Thanks to all for the help and support in this forum. I’ve truly learned a lot here and have many to thank. I have a question about home buying, similar to the usual “should I buy in residency” but with some changes. I am currently in residency and have no intention of buying during residency, but will be going on to fellowship which will be another 3-4 years. My income will go up minimally during fellowship, basically unchanged from residency, but I know many in this position are thinking about buying houses.
Currently saving during residency, doing the usual Roth and 401k employer match thing, but it’s not like I’ve been able to put away 100K in liquid saving for a downpayment. Is this the right time to do so assuming planned to stay in area of fellowship, or wait until becoming an attending? Tough to think about another 3 years of hustling during fellowship and not getting any any real traction on housing, but understand if this is the right road. Thanks for any thoughtsMay 12, 2019 at 7:18 am MST #214050ENT DocParticipantStatus: PhysicianPosts: 3454Joined: 01/14/2017
Wait.May 12, 2019 at 7:28 am MST #214051
Thanks for the response. As a follow-up, can I ask a question here about the relative cost of renting versus mortgage payments? Granted as the homeowner you have a number of additional costs, but what I’ve noticed in my area and others is that rent for a decent, not even great, two bedroom apartment is as much as the monthly mortgage payment on a three bedroom house.
And with renting you are of course not making any progress on equity. How does this factor in? Am I missing the mark here? Thanks againMay 12, 2019 at 7:36 am MST #214052wa2106ParticipantStatus: PhysicianPosts: 177Joined: 11/29/2017
Do you need 3 bedrooms?
It’s true you’re missing out on some equity but look at loan amortization schedules (easily found online) – for the first third of the loan the vast majority of the payment is going toward interest, taxes and insurance rather than building equity. That money is gone. Plus you will lose out on transaction costs coming and going – realtor commissions, title, attorney fees, moving expenses, etc.
Rent is the maximum you will pay on your housing per month. Mortgage is the minimum. They’re not comparable.
Very unlikely you should buy.DreamgiverParticipantStatus: PhysicianPosts: 837Joined: 03/09/2017
Rent is a ceiling on housing expenses, mortgage is the floorTimParticipantStatus: AccountantPosts: 2851Joined: 09/18/2018
You asked two questions, not one.
a) Lease vs Purchase
b) Resident/Fellow vs Attending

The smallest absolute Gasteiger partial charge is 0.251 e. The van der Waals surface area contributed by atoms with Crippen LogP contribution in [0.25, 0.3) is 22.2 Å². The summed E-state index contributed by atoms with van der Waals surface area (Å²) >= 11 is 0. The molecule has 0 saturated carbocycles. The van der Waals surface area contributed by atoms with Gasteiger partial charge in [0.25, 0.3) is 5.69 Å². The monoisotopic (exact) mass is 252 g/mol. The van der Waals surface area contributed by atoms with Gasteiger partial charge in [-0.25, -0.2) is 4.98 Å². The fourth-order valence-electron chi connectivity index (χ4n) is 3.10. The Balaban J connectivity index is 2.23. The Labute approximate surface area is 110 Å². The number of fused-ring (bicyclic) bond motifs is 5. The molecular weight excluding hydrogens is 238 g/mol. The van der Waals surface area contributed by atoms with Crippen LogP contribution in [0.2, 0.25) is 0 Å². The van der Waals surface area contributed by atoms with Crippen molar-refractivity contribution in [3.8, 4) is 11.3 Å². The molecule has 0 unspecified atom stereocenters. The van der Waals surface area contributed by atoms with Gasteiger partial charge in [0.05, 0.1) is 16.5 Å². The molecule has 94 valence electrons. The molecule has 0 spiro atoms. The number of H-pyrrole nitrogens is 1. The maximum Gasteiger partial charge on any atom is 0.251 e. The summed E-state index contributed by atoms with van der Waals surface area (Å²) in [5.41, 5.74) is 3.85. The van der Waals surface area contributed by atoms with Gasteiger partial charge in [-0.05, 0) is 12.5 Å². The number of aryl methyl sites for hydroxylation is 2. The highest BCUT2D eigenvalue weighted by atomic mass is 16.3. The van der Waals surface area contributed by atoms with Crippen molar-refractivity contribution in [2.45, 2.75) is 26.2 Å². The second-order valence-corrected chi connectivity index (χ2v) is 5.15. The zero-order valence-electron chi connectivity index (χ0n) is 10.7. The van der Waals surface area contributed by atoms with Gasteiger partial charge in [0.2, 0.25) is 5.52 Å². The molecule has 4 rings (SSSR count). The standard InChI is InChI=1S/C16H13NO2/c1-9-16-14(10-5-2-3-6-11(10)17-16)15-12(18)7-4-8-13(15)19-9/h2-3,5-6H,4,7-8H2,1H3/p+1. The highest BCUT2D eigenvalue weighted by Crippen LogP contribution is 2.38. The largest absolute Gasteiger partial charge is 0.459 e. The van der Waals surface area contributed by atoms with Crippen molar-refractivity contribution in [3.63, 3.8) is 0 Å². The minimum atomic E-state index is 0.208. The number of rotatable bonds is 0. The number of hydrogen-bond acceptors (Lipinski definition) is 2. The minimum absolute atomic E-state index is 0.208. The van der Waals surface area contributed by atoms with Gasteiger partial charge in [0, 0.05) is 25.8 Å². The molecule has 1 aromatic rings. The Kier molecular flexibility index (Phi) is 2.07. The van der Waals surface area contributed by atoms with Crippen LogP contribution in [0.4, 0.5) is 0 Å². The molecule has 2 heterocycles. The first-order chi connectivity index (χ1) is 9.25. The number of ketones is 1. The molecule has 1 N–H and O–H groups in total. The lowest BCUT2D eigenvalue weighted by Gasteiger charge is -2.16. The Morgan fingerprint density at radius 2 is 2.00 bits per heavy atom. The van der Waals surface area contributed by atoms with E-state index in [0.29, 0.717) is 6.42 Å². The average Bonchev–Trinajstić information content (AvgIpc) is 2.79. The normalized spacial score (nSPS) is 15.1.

Until you are at least a year into Attending, rent.
By the way, would you buy the same house two years into attending pay? Rent.May 12, 2019 at 8:06 am MST #214058MaxPowerParticipantStatus: PhysicianPosts: 338Joined: 02/22/2016
One other thing to consider, although speculative, is that there has been a tremendous run up in housing prices. Some would consider it to be unsustainable. So what happens in 3-4 years when housing prices tumble and now your equity, which as @wa2106 said above, would be minimal due to more money going towards interest in the early part of the loan, is gone and you owe more than the house can be sold for? I’m doubtful you would be able to come up with the money on a fellow’s salary to get out from under that loan.
The smart play here is to rent and then look to buy a house once you’ve become an established attending and are sure you want to stay where you end up. Could it work out and you buy a house during fellowship, have no major maintenance issues that come up, and sell it for more than you bought it for? Sure it could happen. But it’s just a lot of things that have to happen and fall in your favor to come out ahead, whereas it only would take one or two things to go against you to turn this into a financial disaster.
Really appreciate the perspectives here. I suspected this would be the case, but very much helps to hear so resoundingly. Having been in training for so long, definitely understand now the fatigue and desire to move on with things, but I see the benefits of waiting likely outweigh the risks.May 12, 2019 at 8:16 am MST #214060LordosisParticipantStatus: PhysicianPosts: 1654Joined: 02/11/2019
If rent is the same then renting is a deal. If rent was double mortgage payments then I would consider.
Transaction costs, taxes, insurance, furnishings, maintenance. All these things favor renting. So you have to be in an awfully high rent situation to make buying worth it. Or very lucky.
“Never let your sense of morals prevent you from doing what is right.”PedsParticipantStatus: PhysicianPosts: 4229Joined: 01/08/2016
Well I searched for how people felt about this during fellowship and didn’t find a lot of great information that’s how.
It’s easy to keep on keeping on in residency in yours 20s, but the game changes in fellowship in nuanced ways in your 30s with kids, etc. Similar questions no doubt, but it gets harder and more complicated.May 12, 2019 at 9:10 am MST #214073PedsParticipantStatus: PhysicianPosts: 4229Joined: 01/08/2016
In hindsight I should have bought a house in college…..the time frame was perfect. I also didn’t have an income….
This is not a relevant comment. Peds I very much appreciate your previous comments and ongoing help in the forum, but this is not one of them (Though I understand you’re making a joke). LOTS of people buy houses in fellowship. Is it a great idea? Sounds not based on the feedback above, and I very much appreciate the opinions provided. But it happens, a lot, and its important to hear the plus/minuses.May 12, 2019 at 9:26 am MST #214076ENT DocParticipantStatus: PhysicianPosts: 3454Joined: 01/14/2017
You are forgetting about:
-most of your payments in the early years are interest, not equity
-capital reserves for upkeep
-frictional costs of a sale, which are substantial (you instantly lose money when you buy a home)